Kelly Shoppach needed help.
The 2010 season was by far the most trying of his career, and with how poorly he played in his first year with the Rays, how frustrating it was to miss two months with a knee injury and how he looked and felt, he had to do something. After an intensive winter workout regimen with a private trainer, and an extensive overhaul of his diet that included a chef preparing his meals 5½ days a week, Shoppach showed up to spring training with a noticeably better body and markedly bigger plans. "I still know there's an everyday ability that I have," he said. "And I'd just love to showcase it."
The Rays hope, at the least, that he's half right.
Shoppach was brought in last season to share the catcher's job with Dioner Navarro, but it didn't work out too well. The knee injury knocked him out from mid April until early June, and he was never really right, hitting just .196 overall, with little of the power nor much of the production against left-handed pitchers the Rays had expected.
The best thing to come out of his season, arguably, was the emergence of John Jaso, who was called up when Shoppach was hurt and became one of the season's best success stories, especially as Navarro also struggled.
Shoppach said he holds no resentment, especially since he got his first shot in the big leagues due to others' injuries, nor is he posturing for more playing time based on anything but performance.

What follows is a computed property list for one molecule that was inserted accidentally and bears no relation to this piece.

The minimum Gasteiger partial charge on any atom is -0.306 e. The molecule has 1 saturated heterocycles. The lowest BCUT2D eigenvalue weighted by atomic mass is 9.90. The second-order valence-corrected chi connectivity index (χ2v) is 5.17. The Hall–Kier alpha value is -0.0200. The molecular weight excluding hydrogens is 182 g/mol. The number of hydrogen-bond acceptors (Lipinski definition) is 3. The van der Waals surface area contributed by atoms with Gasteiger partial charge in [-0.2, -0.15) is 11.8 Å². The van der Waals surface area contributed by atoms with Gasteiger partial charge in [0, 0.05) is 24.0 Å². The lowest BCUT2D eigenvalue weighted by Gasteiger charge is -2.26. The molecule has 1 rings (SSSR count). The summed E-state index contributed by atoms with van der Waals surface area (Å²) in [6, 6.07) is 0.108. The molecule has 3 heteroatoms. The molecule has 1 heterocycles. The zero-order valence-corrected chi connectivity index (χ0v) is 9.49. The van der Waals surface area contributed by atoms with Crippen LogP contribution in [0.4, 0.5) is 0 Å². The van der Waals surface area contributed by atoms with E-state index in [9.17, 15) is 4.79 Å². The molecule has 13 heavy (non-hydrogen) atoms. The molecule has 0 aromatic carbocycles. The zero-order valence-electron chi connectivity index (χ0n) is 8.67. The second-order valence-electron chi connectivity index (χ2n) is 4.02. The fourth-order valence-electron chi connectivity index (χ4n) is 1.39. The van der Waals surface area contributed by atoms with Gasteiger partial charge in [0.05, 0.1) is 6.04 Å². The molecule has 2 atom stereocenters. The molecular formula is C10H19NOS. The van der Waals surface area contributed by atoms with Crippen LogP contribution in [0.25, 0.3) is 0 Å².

But he is confident, at 30, he can reclaim at least his share of the job — and maybe more.
"I don't know how the playing time is going to work, but I think if I'm playing up to my capabilities, I'd play as much as we expected to play last year," he said. "And really, I played plenty last year — I played against almost every left-handed starter — I just didn't play very well.
"I'm going to get back to doing the things I can do against left-handers. I'm going to get back to that, and it's going to work. It's going to work."
With Jaso hitting only .191 against left-handers (with a .610 OPS), the Rays need Shoppach to do so. As bad as his year was, he did hit .261 and post a respectable .823 OPS against lefties. But with Jaso usually good for only three games in a row, Shoppach will have to play occasionally against righties, and that was ugly last year: a .114 average (8-for-70 with 38 strikeouts) and a .432 OPS.
"Even in a down season last year, Kelly was still very productive against lefties," executive vice president Andrew Freidman said. "That said, we strongly believe he has more in the tank against both righties and lefties and fully anticipate him having a much better season offensively."
Plus, manager Joe Maddon said, "it's up to us to put him in the right situations."
Shoppach — making $3 million this season, with a $3.2 million 2012 option — brings more than just his bat, specifically experience, game-planning and extensive prep, all benefits for a young pitching staff and Jaso. Also some leadership, evidenced last week when he took all the catchers out for a big dinner at The Perfect Caper restaurant.
His work this winter, with trainer Erick Minor at the Strength Studio in Fort Worth, Texas, is a good sign. Focusing on resistance training and nutrition (no fast food, organic meats, fresh vegetables), Shoppach dropped fat and added muscle, the net result being a firm 227 pounds that has him feeling stronger than ever. "It was all about clean living," Shoppach said. "I've never been one to brag, but I'm really proud of what I was able to accomplish in four months."
Now he's ready to take it onto the field.
"I know physically I'm going to be in better shape to help contribute, and if you're healthy and feeling good, you're going to play better," he said. "I think there's a real chance to make another run at this thing, so you do whatever you can, whether it's you being in the limelight or somebody else."
Marc Topkin can be reached at firstname.lastname@example.org.